Researcher says they have slower metabolisms, burn fewer calories after same amount of dieting and exercising
By Dennis Thompson
THURSDAY, Dec. 19, 2013 (HealthDay News) -- Black women will lose less weight than white women even if they follow the exact same exercise and diet regimen, researchers report.
The reason behind this finding is that black women's metabolisms run more slowly, which decreases their daily energy burn, said study author James DeLany, an associate professor in the division of endocrinology and metabolism at the University of Pittsburgh School of Medicine.
"African-American women have a lower energy expenditure. They're going to have to eat fewer calories than they would if they were Caucasian, and/or increase their physical activity more," said DeLany. His report is published in the Dec. 20 issue of the International Journal of Obesity.
DeLany and his colleagues reached this conclusion during a weight-loss study involving severely obese white and black women.
Previous studies have shown that black women lose less weight, and the researchers set out to verify those findings, DeLany said.
The research included 66 white and 69 black women, who were placed on the same calorie-restricted diet of an average of 1,800 calories a day for six months. They also were assigned the same exercise schedule.
The black women lost about 8 pounds less, on average, than the white women, the researchers found.
The explanation can't be that black women didn't adhere to the diet and exercise plan, DeLany said. The researchers closely tracked the calories each woman ate and the calories they burned through exercise, and found that black and white women stuck to the program equally.
"We found the African-American women and the Caucasian women were both eating nearly identical amounts of calories," DeLany said. "They were as adherent in physical activity as well."
That leaves variations in biology and metabolism to explain the difference in weight-loss success, the study authors said.
"The African-American women are [equally] as adherent to the behavioral intervention," DeLany said. "It's just that the weight-loss prescription is wrong because it's based on the assumption that the requirements are the same."
The difference in weight-loss success between black and white women has been known for some time, said Dr. Mitch Roslin, chief of bariatric surgery at Lenox Hill Hospital in New York City.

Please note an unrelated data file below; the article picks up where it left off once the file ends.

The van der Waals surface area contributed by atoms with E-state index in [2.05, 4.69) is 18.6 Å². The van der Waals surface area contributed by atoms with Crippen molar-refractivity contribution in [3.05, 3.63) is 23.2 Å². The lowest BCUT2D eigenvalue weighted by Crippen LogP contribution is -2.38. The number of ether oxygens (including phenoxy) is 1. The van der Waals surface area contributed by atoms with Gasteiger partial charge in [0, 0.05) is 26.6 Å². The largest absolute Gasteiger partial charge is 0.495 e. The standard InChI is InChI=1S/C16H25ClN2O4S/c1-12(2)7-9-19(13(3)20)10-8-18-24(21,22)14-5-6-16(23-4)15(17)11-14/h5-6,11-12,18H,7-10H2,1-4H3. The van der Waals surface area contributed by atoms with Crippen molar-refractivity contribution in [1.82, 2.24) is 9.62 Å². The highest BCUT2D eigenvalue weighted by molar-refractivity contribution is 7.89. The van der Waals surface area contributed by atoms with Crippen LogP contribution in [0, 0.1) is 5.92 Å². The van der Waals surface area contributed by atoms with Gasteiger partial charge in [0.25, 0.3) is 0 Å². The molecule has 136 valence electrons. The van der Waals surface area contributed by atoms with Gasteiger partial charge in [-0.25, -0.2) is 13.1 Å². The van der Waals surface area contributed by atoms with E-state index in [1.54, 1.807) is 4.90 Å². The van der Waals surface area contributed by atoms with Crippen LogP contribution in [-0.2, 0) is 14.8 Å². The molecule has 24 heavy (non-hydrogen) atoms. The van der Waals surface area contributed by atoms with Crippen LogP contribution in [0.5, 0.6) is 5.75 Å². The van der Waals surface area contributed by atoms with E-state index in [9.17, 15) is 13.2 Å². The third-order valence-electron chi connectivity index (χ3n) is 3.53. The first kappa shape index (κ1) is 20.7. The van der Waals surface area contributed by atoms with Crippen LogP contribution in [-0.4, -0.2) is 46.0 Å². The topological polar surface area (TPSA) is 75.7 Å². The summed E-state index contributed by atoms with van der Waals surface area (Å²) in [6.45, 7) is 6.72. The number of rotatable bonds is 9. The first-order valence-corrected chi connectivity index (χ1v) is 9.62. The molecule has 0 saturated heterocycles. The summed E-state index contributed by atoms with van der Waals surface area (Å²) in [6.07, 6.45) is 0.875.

"There are racial and genetic differences in obesity," Roslin said. "These things are real."
"However, this study advances our understanding by ruling out other explanations," Roslin said. "It's not just related to socioeconomic class or access to care or environmental situations."
One reason for the difference might be that European foods prevail in America, and form the basis of the modern diet, Roslin said. These foods might not burn as efficiently in the descendants of people from Africa, Asia and other parts of the world.
"People of Western European or Eastern European descent have evolved greater mechanisms to withstand the pressures of the modern diet," Roslin said. He said studies have found that Asians subjected to a Western diet are more likely to develop metabolic syndrome and diabetes at a much lower body-mass index (BMI) than whites. BMI is a measure of body fat based on height and weight.
Weight-loss doctors will need to keep these biological differences in mind when prescribing diet and exercise regimens for black women, DeLany said.
"They can't just base caloric restriction on body weight," he said. "They have to take into consideration [people's] lower energy requirements."
DeLany said it's not clear whether these findings apply to black men, since much less data is available for them. But in a diabetes intervention trial, he said, black men lost about as much weight as white men following the same diet and exercise plan.
For more information on weight control, visit the U.S. National Institutes of Health.
SOURCES: James DeLany, Ph.D., associate professor, division of endocrinology and metabolism, University of Pittsburgh School of Medicine; Mitch Roslin, chief, bariatric surgery, Lenox Hill Hospital, New York City; Dec. 20, 2013, International Journal of Obesity
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